Some Fish Can Recognize Human Faces, Scientists Find

By Bahr Gholipour for The Huffington Post

Toddler underwater looking at a single goldfish

Even tiny brains can accomplish complex tasks.

Scientists have found that archerfish (a species of tropical fish) can learn to recognize human faces with striking accuracy. The finding, reported Tuesday in Scientific Reports, adds fish to list of animals, including birds that are capable of pulling off the visual task. Recognizing faces requires such sophisticated cognitive function that it was previously attributed to only humans and other primates with large brains.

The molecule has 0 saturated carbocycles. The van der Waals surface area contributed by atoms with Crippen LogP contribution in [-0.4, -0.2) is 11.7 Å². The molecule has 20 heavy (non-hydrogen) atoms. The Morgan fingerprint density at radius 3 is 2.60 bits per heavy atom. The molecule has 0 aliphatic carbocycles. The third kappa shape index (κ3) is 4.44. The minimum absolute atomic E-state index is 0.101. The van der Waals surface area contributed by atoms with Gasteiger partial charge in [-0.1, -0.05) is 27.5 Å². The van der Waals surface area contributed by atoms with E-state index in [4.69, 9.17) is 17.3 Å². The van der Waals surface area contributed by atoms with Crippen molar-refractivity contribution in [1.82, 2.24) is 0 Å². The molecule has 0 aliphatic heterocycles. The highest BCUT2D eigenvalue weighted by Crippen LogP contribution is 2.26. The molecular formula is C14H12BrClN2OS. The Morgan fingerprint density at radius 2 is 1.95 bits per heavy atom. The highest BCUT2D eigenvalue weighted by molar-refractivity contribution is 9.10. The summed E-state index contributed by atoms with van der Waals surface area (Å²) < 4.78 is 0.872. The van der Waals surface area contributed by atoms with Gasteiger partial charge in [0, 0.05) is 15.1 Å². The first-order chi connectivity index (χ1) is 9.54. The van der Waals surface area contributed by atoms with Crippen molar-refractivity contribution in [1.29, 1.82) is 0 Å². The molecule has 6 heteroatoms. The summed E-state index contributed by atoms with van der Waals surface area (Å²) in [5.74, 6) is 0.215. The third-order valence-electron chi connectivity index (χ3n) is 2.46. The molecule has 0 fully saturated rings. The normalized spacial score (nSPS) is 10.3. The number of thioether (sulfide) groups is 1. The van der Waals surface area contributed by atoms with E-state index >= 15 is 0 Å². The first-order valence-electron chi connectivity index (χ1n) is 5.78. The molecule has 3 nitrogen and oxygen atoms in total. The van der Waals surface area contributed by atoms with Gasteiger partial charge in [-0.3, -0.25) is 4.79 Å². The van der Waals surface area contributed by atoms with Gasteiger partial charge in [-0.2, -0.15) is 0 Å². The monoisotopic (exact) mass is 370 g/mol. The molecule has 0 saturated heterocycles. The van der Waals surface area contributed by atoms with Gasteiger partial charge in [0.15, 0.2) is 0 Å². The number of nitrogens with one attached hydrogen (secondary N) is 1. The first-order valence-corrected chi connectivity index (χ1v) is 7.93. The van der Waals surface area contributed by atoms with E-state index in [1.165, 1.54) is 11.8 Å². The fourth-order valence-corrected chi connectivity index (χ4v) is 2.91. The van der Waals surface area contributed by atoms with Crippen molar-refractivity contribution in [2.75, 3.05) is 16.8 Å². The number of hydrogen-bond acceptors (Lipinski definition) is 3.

“Being able to distinguish between a large number of human faces is a surprisingly difficult task, mainly due to the fact that all human faces share the same basic features,” Cait Newport of Oxford University said in a statement. “All faces have two eyes above a nose and mouth, therefore to tell people apart we must be able to identify subtle differences in their features.”

Newport told CNN that if the archerfish can tell humans apart, it’s possible that other fish can too.

Read more here.

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